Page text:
Having heard Alister McGrath debate Dawkins I would say that the new 'defender of the faith' is certainly Lennox. No McGrath waffling around ... straight to the point .... and very good points too.

I had the impression that either Dawkins was off form or is tired of debating. Lennox seemed to be quicker to the punch and punched with more power.

However, a wonderful intellectual feast was unfortunately marred by a very loud ‘belch’ during Lennox’s final remarks as he reduced his beautiful theism arguments into a literal interpretation of the resurrection. Alister McGrath, in his debate with Dawkins, embarrassed his position in a similar manner.

The resurrection story did not arise until centuries after the death of Jesus and only when the story of Jesus was spreading through the non-Jewish, gentile, pagan communities. These communities were very familiar with dying and rising God myths and Jesus became incorporated into this mythology.

Dawkins of course pounced on this in his closing remarks and redeemed what to that point was a lost position.

When will Christianity be fully able to recognize its metaphorical stories and separate these from its picture of Jesus?

As a debate - highly recommended!


Avid Reader said...

Di Di

I agree with you on Lennox's examples. I particularly liked the way he explained the three aspects of reductionism viz. methodological, epistemological, and ontological. This could have been a chapter which would have scared off most readers just by its subject matter but his example of the building, the bricks, and the architects was excellent.

This is the first time that I was able to get a handle on these concepts and see how easy they are to comprehend.

This was an excellent choice for the blog, Michael!


James Carnaghan said...


As Lennox points out many scientists who are theists point to the fine tuning arguments in support of their belief in theism. I agree with you that the fine tuning of the physical constants is just a statement of something to which they refer. Just as you point out the value of pi is simply a mathematical value that specifies a circle.

The question that I think is at the basis of the naturalism versus theism debate is not that of evolution. I think that you pointed out one can easily show order arising from disorder using Conway’s Game of Life computer simulation. As long as there are ‘rules’ imposed on the system then after sufficient iterations order develops. The basic question is why are their physical laws? Are these laws eternal or were they put into place by an eternal mind. The atheist would say that matter and physical laws governing matter are eternal and were never created. Theists would argue that matter and physical laws are not eternal but were created by an eternal intelligence.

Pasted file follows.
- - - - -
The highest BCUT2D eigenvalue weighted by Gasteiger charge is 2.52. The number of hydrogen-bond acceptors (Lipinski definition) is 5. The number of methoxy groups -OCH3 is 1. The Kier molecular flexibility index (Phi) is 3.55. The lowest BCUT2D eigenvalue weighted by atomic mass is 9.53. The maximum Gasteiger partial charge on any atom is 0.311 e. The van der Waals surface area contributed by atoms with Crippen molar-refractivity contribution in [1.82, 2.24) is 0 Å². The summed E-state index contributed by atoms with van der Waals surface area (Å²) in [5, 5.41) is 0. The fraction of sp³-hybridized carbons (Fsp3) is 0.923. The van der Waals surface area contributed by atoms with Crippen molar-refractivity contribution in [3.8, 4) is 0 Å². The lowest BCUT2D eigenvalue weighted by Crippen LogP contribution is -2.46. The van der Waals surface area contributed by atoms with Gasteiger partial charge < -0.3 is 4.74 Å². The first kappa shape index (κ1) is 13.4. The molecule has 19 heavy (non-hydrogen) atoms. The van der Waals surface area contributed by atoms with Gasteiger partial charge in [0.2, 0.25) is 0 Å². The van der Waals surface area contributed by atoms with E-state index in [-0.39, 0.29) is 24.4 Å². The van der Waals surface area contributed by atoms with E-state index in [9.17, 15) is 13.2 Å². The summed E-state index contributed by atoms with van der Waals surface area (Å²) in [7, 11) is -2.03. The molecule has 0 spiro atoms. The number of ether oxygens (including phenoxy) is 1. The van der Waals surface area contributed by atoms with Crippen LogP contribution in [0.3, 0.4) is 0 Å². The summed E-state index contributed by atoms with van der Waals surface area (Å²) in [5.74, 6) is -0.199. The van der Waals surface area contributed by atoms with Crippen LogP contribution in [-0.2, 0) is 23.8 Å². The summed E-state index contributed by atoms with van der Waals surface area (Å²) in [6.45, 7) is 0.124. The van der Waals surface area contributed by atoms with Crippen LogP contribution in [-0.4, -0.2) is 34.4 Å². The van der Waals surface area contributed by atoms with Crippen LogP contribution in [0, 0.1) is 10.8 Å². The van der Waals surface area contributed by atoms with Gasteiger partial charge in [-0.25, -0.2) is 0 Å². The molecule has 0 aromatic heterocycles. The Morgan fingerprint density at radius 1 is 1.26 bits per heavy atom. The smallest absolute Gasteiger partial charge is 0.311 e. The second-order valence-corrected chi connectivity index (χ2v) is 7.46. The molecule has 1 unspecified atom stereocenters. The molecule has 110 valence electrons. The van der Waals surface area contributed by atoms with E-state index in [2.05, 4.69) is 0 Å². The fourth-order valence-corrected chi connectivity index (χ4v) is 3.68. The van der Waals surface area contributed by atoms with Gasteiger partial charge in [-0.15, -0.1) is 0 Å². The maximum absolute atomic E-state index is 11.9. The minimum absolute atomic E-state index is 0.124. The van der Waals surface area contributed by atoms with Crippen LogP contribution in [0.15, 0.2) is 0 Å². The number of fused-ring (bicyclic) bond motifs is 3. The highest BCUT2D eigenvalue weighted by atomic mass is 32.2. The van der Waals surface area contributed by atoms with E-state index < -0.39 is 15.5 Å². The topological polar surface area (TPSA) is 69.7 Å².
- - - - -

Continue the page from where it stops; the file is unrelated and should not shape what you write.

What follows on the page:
Like you I don’t think that mankind will in the forseeable future be able to decided which is right. I have opted for atheism, you have opted for agnosticism. After hearing Lennox I have moved a small way towards your more open-minded position.


Duncan Clemens said...

Chapter 6 of the Lennox book was quite surprising to me. As one who believes that evolution is ‘true’ I was surprised to see that the evidence that backs it up is not as strong as I had first thought.

I was particularly struck by the fact that the fossil record has not to date confirmed the theory of evolution. I think that the quotation from Gould was particularly strong:

Stasis: Most species exhibit no directional change during their tenure on earth. They appear in the fossil record looking pretty much the same as when they disappear; morphological change is usually limited and directionless.

Sudden appearance: In any local area a species does not arise gradually by the steady transformation of its ancestors; it appears all at once and “fully formed”.



Joan Ferguson said...

I commented in the last thread about anthropogenic CO2: “It seems to me that one of you scientists should be able to do a simple calculation to prove/disprove the CO2 theory.” I have the same comment about Lennox’s book.

He makes quite a powerful case based on mathematics that intelligence is the only way that information can be introduced into a material system. He does an excellent job of completely demolishing the argument that “if there were enough monkeys typing they could type a Shakespeare play in time”. I am not an expert mathematician but from what I know I see no flaw in his arguments.

Which is why I think that at least in the area of his mathematical arguments it should be possible to prove Lennox either true or false. Now if he can not be proven false then I think that the theory of evolution but be treated as a ‘theory’ and not as a ‘fact’.

I doubt that Dawkins has the mathematical skills to take Lennox on (from what I understand Dawkins managed only a second class, second division Honours degree at university) and from what I have read Lennox has sufficient philosophical skills and biology background to successfully take on Dawkins’ scientific arguments (I leave Dawkins’ polemical skills to the side here).


Peter said...


That is a salient observation. Lennox is the first person ever to put a convincing face onto what has been described pejoratively as 'intelligent design'. I can not personally see anywhere that his arguments are flawed.

The central question seems to revolve around whether DNA contains 'information' as we commonly understand that word. If so then there seems to be no way that a material system can generate information on its own without some form of intelligent input.

Now with respect to Conway's Game of Life I know that one can start with a random placement of dots and after many iterations beautiful patterns appear. One might argue that such patterns are actually patterns of 'information' and were therefore not produced by 'intelligence'. However, to get the simulation going one has to put 'rules' into the system and of course in requires an intelligence to perform this act.

Does the question of theism versus naturalism not come down to asking who created the physical laws of the universe which govern the interaction of energy and matter? If there were no rules there could not possibly be any life. So are the physical laws eternal or were they defined by an intelligence?

As Lennox put it does inanimate matter give rise to 'mind' or is it 'mind' which is in control of matter. Lennox puts it as follows:

What fact is ultimate? The atheist's ultimate fact is the universe; the theist's ultimate fact is God. In which direction does science point - matter before mind, or mind before matter?